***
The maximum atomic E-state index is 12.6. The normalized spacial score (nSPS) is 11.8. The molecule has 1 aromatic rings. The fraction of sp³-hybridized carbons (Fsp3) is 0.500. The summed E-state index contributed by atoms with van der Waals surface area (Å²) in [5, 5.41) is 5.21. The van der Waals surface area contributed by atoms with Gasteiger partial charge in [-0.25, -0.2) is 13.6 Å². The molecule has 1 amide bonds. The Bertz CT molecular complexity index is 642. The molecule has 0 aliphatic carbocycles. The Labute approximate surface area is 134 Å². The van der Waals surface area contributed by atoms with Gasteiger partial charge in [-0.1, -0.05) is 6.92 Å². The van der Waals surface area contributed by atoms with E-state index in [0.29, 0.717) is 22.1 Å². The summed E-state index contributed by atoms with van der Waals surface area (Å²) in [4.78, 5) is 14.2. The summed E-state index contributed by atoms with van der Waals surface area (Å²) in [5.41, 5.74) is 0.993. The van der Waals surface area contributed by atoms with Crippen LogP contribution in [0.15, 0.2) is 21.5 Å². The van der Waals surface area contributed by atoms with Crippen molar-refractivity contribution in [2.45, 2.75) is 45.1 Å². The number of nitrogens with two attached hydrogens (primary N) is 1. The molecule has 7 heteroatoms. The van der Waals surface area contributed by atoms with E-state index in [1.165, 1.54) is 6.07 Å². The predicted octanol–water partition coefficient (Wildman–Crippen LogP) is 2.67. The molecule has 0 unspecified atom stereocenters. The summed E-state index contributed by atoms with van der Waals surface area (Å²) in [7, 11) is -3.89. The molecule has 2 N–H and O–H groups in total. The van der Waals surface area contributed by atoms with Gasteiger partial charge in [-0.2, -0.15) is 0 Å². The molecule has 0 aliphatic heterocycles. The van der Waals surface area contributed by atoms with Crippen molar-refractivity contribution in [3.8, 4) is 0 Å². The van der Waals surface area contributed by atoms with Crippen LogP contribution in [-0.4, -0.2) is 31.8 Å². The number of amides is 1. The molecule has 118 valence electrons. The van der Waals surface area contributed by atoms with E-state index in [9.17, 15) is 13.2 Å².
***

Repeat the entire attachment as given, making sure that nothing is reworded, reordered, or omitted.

The maximum atomic E-state index is 12.6. The normalized spacial score (nSPS) is 11.8. The molecule has 1 aromatic rings. The fraction of sp³-hybridized carbons (Fsp3) is 0.500. The summed E-state index contributed by atoms with van der Waals surface area (Å²) in [5, 5.41) is 5.21. The van der Waals surface area contributed by atoms with Gasteiger partial charge in [-0.25, -0.2) is 13.6 Å². The molecule has 1 amide bonds. The Bertz CT molecular complexity index is 642. The molecule has 0 aliphatic carbocycles. The Labute approximate surface area is 134 Å². The van der Waals surface area contributed by atoms with Gasteiger partial charge in [-0.1, -0.05) is 6.92 Å². The van der Waals surface area contributed by atoms with E-state index in [0.29, 0.717) is 22.1 Å². The summed E-state index contributed by atoms with van der Waals surface area (Å²) in [4.78, 5) is 14.2. The summed E-state index contributed by atoms with van der Waals surface area (Å²) in [5.41, 5.74) is 0.993. The van der Waals surface area contributed by atoms with Crippen LogP contribution in [0.15, 0.2) is 21.5 Å². The van der Waals surface area contributed by atoms with Crippen molar-refractivity contribution in [2.45, 2.75) is 45.1 Å². The number of nitrogens with two attached hydrogens (primary N) is 1. The molecule has 7 heteroatoms. The van der Waals surface area contributed by atoms with E-state index in [1.165, 1.54) is 6.07 Å². The predicted octanol–water partition coefficient (Wildman–Crippen LogP) is 2.67. The molecule has 0 unspecified atom stereocenters. The summed E-state index contributed by atoms with van der Waals surface area (Å²) in [7, 11) is -3.89. The molecule has 2 N–H and O–H groups in total. The van der Waals surface area contributed by atoms with Gasteiger partial charge in [-0.2, -0.15) is 0 Å². The molecule has 0 aliphatic heterocycles. The van der Waals surface area contributed by atoms with Crippen molar-refractivity contribution in [3.8, 4) is 0 Å². The van der Waals surface area contributed by atoms with Crippen LogP contribution in [-0.4, -0.2) is 31.8 Å². The number of amides is 1. The molecule has 118 valence electrons. The van der Waals surface area contributed by atoms with E-state index in [9.17, 15) is 13.2 Å².